In over 20 years restoring furniture at West Coast Upholstery, Pavel Pisarchuk has found lots of things hidden away and forgotten: keys, spare change, garbage, knickknacks.
A few things stand out: A series of photos of a young soldier, family photos, and most recently, a 22-year-old letter from a 10-year-old Northlake Elementary student, asking people from the future questions.
Now, Pisarchuk and his daughter Irina Zandi want to find Kambra Johnson and return the letter to her.
“I’m a very sentimental person, and I know if I had written a letter like this I would want to know it was found,” Zandi said.
The letter was tucked beneath carpeting covering a bathtub that Northlake Elementary used in the library as a couch for students.
Pisarchuk said his son was helping him in his shop that day, ripping off the old carpeting that will be replaced with vinyl, when the letter fell out.
“I’m so glad he didn’t throw it away. I said, ‘We’re keeping this,’” Pisarchuk said.
The letter, written on two faded and stained pieces of lined paper, is dated Jan. 26, 1999. Kambra says she’s in fifth grade and lists her favorite things: soccer, horses, her two cats, her computer. She sketched her favorite Beanie Baby out of the 25 she owns, describing the green bear.
“We’re doing a contest called Explora Vision,” she writes. “It sucks.”
She also gives people from the future a rundown of her outfit and emphasizes that she has sparkly nail polish on each fingernail.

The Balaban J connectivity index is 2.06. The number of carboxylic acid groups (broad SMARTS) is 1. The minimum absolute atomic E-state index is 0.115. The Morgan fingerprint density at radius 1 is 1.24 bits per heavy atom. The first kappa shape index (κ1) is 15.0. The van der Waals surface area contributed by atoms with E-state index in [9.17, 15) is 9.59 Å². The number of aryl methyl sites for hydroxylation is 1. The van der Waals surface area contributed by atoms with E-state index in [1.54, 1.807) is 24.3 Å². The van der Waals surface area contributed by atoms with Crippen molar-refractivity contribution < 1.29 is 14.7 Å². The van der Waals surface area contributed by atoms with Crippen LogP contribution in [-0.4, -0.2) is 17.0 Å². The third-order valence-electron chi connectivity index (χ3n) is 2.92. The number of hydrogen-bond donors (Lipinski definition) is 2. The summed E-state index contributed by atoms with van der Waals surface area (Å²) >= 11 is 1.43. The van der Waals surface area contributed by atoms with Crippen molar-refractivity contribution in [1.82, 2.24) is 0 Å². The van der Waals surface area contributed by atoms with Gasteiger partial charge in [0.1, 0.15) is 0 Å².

“We play soccer on the baseball diamond,” Kambra writes. “Do people still play?”
Northlake Elementary, located on Olympia Way, was built in 1953 and remodeled in 1975. It has the district’s oldest school garden, established in 2002, a few years after Kambra attended school there.
According to TDN archives, the school was taken offline as an elementary school in 1983 due to funding shortages. It was used as a multi-use facility, housing the Structured Learning Center, the Parent Connection and Indian education programs, district storage and the Longview Parks and Recreation Department child care program until 1997, when it reopened as an elementary school.
Zandi said she tried to find Kambra on Facebook, “but there are so many Johnsons,” and she doesn’t know if Kambra has since moved away or married and changed her last name.
Pisarchuk said while he tries to get important things he finds back to people, it’s easier with personal pieces of furniture dropped off by the owner. For a shared piece like this, or antique pieces he buys and restores, it’s much harder to do.
If he can’t find the owner, Pisarchuk adds the item to his treasure box, where he keeps the found objects that speak to him.
“I like to collect antiques and I love old things, because I love the stories hidden in them,” he said.
This hidden story is one the family would like to complete, mostly because Kambra requested it.
“You found this letter. I don’t know what year you live in, I don’t know your name, but I would like you to write to me,” she said, listing a Longview address.
For now, the letter is safely framed in Zandi’s office.
“I’d like for her to be able to come and pick it up, or if she lives out of state, I’ll mail it to her,” Zandi said.
Editor's note: Kambra Johnson was located after this story was published.